No need to declare power sector emergency – PCCI

Categories: Business Updates

Date Posted: 08 Aug 2014

The Philippine Chamber of Commerce and Industry (PCCI) says there is no need for President Benigno Aquino III to declare an emergency in the power sector ahead of the looming power crisis in Luzon next year.

The PCCI issued the statement in following the warning of Energy Secretary Carlos Jericho Petilla that blackouts – running longer hours and lasting for weeks – are expected to hit Luzon in the summer of 2015 unless the Aquino administration takes crucial steps to avert them, such as declaring an emergency in the power sector.

The PCCI said that the serious concern about the power supply shortfall in Luzon in 2015-2016, a similar potential shortfall in the Visayas, and the ongoing shortage in Mindanao calls for all stakeholders to act in unison to address the issue at hand and not necessarily an emergency declaration.

“There is no need to declare a national emergency,” PCCI said.

From the combined economic, industry, investment, and political views, the PCCI said there appears to be two distinct critical periods or challenges to address concerning the looming power crisis: the 2015-2016 period, and post-2016 and forward.

The PCCI said 2015-2016 has to be confronted with “stop-gap” or “band-aid” measures, meaning any steps taken to cure, bridge, or aid the gap would have to be acceptable to all.

Post-2016 must be addressed with a well-laid out plan that is shared with all stakeholders and which government could smoothly and competently implement through the grant of emergency powers to the President, if the plan would warrant the declaration of a state of emergency, PCCI said.

“Without such a well-laid plan behind it, declaring a state of emergency would be dangerous and could eventually be counter-productive as we have experienced before,” PCCI added.

EPIRA amendment not needed

The PCCI also believes the power supply situation can be adequately solved without amending the Electric Power Industry Reform Act (EPIRA). It believes amending the law would create unnecessary restlessness and uncertainties and slow down the present market and investment momentum.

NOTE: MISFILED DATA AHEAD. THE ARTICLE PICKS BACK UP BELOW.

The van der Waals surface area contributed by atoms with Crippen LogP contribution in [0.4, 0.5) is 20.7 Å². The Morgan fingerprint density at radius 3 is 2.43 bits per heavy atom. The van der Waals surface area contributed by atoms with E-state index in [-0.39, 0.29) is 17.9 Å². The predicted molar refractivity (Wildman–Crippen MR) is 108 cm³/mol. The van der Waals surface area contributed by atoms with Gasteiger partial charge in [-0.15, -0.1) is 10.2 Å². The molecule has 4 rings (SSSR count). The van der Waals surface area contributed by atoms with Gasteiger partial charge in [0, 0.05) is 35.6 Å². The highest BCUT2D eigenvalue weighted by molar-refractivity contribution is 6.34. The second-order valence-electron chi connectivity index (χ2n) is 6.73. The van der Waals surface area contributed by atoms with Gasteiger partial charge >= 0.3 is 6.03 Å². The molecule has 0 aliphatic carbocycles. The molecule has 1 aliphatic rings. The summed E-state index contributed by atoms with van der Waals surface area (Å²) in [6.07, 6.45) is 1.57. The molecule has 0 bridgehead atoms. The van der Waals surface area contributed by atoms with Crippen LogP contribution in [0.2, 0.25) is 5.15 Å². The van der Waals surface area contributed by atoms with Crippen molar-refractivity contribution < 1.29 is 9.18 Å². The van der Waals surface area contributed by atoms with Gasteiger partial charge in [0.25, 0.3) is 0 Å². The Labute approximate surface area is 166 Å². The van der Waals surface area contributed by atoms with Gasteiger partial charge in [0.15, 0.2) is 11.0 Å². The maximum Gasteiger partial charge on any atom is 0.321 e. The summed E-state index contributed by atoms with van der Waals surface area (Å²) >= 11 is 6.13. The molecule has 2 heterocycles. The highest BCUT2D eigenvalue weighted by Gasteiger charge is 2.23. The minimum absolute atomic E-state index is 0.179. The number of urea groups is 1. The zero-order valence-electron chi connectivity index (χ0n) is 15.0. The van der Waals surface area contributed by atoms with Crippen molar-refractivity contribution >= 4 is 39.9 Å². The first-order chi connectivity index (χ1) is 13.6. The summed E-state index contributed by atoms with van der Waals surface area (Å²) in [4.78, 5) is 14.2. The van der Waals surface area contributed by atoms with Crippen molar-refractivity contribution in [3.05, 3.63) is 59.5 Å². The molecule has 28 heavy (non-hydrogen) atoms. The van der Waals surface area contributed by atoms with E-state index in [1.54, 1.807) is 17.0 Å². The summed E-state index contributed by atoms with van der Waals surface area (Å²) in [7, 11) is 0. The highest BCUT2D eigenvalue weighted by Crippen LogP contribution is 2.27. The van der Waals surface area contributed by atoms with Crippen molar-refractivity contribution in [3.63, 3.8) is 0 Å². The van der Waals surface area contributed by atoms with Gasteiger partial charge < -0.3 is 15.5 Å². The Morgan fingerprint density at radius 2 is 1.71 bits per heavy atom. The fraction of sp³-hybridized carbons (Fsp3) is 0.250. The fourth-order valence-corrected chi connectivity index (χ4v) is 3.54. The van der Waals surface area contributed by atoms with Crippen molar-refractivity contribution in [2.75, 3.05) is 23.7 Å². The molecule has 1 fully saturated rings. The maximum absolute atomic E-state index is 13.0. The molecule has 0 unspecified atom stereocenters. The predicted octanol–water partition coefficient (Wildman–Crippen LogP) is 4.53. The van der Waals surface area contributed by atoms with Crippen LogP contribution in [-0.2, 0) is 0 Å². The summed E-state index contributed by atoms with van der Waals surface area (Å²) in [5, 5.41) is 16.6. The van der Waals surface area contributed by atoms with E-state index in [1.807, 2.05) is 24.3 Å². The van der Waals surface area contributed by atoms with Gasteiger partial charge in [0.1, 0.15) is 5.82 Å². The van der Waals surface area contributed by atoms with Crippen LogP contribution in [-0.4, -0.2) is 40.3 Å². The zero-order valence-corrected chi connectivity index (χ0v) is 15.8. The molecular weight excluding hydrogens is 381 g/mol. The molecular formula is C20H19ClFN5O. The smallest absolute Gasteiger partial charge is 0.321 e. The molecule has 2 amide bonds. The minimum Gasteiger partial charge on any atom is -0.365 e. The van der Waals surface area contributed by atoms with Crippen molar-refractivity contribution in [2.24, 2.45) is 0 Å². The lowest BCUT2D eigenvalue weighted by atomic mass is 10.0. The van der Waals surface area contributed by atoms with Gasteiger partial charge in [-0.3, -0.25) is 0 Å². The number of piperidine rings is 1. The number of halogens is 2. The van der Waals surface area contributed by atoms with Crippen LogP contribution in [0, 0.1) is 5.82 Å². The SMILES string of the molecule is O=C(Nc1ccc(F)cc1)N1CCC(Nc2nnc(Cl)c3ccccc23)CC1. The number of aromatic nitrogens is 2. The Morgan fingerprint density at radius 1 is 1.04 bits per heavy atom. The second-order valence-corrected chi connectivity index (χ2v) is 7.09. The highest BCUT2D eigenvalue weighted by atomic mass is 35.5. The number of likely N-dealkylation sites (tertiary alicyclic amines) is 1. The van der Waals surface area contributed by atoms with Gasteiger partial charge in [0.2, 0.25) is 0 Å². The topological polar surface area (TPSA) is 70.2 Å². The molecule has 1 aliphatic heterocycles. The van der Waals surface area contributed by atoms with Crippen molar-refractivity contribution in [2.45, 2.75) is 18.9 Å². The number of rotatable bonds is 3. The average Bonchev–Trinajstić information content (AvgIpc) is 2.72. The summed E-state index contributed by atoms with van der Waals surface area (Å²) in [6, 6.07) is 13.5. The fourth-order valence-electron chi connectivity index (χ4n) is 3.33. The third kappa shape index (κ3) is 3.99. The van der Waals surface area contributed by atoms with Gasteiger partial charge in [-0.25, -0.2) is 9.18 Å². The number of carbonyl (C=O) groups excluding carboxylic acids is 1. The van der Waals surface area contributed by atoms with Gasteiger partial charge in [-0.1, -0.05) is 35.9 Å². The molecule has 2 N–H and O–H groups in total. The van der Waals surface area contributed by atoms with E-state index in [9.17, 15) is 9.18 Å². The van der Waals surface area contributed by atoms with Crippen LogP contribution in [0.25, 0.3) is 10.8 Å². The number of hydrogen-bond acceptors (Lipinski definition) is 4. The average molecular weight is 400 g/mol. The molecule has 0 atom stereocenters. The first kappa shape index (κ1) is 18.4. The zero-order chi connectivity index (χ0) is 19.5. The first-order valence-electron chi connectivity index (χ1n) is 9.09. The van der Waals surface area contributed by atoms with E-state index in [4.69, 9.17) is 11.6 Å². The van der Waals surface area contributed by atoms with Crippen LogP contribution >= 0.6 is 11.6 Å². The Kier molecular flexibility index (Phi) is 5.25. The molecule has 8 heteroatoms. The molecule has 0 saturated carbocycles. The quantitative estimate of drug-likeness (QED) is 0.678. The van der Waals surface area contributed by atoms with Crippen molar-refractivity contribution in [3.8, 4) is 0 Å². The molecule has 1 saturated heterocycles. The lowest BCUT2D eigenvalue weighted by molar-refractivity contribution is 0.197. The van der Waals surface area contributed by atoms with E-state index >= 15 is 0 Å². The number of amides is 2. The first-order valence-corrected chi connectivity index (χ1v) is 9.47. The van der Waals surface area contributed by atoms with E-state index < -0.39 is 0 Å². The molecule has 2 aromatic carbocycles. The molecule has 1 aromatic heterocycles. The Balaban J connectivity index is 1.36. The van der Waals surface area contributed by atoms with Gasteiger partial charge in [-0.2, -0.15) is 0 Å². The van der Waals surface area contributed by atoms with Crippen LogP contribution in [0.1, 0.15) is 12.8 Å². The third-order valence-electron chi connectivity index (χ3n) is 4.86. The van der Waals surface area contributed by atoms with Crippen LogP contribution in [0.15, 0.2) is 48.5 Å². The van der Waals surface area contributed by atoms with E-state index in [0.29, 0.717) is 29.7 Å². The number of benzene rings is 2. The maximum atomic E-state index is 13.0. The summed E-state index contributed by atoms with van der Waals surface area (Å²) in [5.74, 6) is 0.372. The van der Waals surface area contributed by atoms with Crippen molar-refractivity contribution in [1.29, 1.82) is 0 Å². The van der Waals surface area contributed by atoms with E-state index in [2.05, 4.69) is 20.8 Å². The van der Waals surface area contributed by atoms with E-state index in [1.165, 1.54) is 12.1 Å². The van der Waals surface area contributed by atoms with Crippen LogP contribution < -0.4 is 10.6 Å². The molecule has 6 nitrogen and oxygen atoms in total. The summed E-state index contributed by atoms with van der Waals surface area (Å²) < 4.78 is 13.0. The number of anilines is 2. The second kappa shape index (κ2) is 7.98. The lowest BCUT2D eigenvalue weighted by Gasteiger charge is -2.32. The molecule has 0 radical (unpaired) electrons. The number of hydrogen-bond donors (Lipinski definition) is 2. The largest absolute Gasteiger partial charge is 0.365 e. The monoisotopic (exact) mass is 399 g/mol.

Petilla had earlier endorsed what he said was the best and fastest way the government could address this problem: for the President to declare a power emergency and invoke his powers under the EPIRA of 2001.

EPIRA prohibits the government from putting up power plants. However, Section 71 of the law states that the President, upon determination of an imminent shortage of supply of electricity, may ask Congress for authority to establish additional generating capacity under approved terms and conditions. (READ: Power emergency: What it means)

“The same situation may be expected should a national emergency that is not founded on any solid plan is declared,” the PCCI warned.

The private sector has already submitted several proposals to entice investments and improve generation adequacy including aggregating the demand of distribution utilities, opening the generation market to competitive bidding, and streamlining the business permitting and licensing system, the PCCI said.

It said that the national government should begin to consider these proposals in earnest, and develop them into a roadmap consistent with the goals of adequate and reliable power supply and competitive power rates. –

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